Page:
Electroporation has been described as a method of inducing an increase in the cell membrane’s permeability with the application of an electric field. This method has allowed lead molecules of interest as chemotherapeutics into the target cells. Two types of electrodes have been used for electroporation: penetrating and nonpenetrating with a plate.
Some electroporation-based treatments include electrochemotherapy, gene electrotransfer, and their combinations. They have been reported to be safe, fast, and effective. However, they have been mostly recommended for the treatment of solid tumors for clients that have declined surgery or radiotherapy.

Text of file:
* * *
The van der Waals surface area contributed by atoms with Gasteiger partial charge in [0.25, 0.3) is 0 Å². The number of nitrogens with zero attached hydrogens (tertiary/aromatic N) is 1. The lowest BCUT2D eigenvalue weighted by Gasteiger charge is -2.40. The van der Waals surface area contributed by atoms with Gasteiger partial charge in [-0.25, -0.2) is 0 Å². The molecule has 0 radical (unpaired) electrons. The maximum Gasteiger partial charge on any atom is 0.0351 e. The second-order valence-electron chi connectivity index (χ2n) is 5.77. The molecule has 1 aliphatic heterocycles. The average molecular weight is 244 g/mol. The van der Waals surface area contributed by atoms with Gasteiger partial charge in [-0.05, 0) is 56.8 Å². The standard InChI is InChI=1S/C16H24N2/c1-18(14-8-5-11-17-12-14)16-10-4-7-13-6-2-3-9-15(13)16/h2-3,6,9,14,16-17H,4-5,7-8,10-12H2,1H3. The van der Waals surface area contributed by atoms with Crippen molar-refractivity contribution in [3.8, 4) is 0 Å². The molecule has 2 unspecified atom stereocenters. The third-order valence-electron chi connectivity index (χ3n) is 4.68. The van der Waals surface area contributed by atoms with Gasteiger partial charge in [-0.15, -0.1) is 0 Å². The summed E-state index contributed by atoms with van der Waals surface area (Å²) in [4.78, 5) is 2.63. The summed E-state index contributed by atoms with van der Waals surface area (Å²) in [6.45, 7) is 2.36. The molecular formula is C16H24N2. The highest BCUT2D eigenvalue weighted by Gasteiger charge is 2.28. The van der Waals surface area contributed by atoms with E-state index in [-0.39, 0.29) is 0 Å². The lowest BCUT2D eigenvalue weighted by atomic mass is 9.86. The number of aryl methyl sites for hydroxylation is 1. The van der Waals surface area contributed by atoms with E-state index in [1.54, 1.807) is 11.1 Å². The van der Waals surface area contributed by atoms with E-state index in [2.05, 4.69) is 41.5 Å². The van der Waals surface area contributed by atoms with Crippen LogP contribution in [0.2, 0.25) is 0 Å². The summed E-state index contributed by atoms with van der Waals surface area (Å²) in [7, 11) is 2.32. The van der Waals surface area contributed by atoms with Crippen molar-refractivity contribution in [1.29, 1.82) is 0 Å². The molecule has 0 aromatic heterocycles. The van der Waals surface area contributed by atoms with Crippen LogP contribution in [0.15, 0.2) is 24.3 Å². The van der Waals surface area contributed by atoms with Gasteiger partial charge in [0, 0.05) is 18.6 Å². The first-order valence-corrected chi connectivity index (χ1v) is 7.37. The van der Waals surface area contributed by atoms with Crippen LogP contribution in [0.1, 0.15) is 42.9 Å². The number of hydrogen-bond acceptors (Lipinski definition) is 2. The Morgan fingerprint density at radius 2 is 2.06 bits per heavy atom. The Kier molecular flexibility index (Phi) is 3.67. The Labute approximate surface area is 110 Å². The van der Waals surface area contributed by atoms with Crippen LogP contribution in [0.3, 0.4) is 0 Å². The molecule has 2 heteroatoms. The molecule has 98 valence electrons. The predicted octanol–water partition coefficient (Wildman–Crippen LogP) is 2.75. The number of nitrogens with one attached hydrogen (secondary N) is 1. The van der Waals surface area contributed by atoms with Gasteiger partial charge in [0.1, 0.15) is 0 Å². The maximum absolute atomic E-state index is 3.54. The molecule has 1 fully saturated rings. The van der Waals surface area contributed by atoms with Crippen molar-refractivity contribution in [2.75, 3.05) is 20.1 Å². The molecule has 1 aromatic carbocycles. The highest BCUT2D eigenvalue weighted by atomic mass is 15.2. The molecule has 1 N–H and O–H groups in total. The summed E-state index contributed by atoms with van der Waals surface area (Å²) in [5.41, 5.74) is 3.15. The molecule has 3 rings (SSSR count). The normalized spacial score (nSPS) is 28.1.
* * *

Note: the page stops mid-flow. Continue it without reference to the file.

Data have been shown that electroporation-based treatments are cost-effective for oral tumors such as small squamous cell carcinoma and malignant melanoma tumors that do not involve the bone. These patients have reported a good response to the treatment and higher survival time as well.
Besides all the clinical evidence collected, more investigation is required to improve treatment protocols, clinical reports, and to better interpret the mechanism of the electroporation-based treatments.
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